“I don’t think [JV] would have been a great place for him to mature,” Morgan said. “When he got to varsity, they put together a certain package of plays for him as a freshman. He returned a kickoff in the opening game against Heritage for a touchdown. It gave him some confidence going into last year where as he had been just trying out for the first time as a sophomore, he probably would have been wondering, ‘How fast are these guys? How hard are they going to hit?’ I think it helped the game slow down for him last year.”
And while he was nicked up some last season, Crowder’s impact was felt on the field. He led the Colonels with 346 yards rushing on 48 carries (a 7.2 average) and five touchdowns.
He was also very dangerous on kickoff returns. With the Colonels employing a reverse to still get him the ball when teams kicked away from him, Crowder took three back for touchdowns.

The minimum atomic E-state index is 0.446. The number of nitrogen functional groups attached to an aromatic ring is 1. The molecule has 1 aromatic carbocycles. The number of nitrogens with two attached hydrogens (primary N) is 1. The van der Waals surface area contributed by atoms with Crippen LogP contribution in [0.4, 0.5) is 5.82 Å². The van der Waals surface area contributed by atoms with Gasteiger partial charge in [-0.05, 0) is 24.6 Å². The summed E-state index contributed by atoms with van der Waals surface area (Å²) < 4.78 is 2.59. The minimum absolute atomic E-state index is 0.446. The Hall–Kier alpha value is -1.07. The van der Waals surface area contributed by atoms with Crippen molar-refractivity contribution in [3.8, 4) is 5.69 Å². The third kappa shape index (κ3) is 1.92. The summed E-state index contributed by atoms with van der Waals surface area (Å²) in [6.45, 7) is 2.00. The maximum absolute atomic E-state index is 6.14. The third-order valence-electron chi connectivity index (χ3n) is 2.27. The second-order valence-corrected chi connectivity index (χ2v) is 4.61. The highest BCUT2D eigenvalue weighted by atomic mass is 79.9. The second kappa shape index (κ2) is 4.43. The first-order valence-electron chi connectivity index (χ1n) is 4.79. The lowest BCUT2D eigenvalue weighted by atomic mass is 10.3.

“It’s just trusting all my other guys on the whole kickoff return team, just trusting they are going to get the blocks,” Crowder said of his success on returns. “And then when I see that daylight, I know that it’s good and I’m going to hit it.”
That kind of speed in the open field makes the opposition nervous. And when Crowder was in the backfield last fall, teams took notice.
“You can tell when he is not in the game or not available for a game … that the defense is concentrating on him,” Morgan said. “When he goes in motion or when he’s on one side of the field, teams have to see that. He’s the fastest player who has been at James Wood during my time here. Once he gets out in the open field, not many teams — if any teams — have a chance to catch him, so they have to know where he is.”
And Crowder is only getting faster and stronger.
Running throughout the spring is bearing fruit.
“Track has helped me a lot,” Crowder said. “I’ve gotten way faster. My freshman year I was running like 11.4 and now I’m down to 11.2s and 11.1s.”
And his time in the weight room is paying off, too.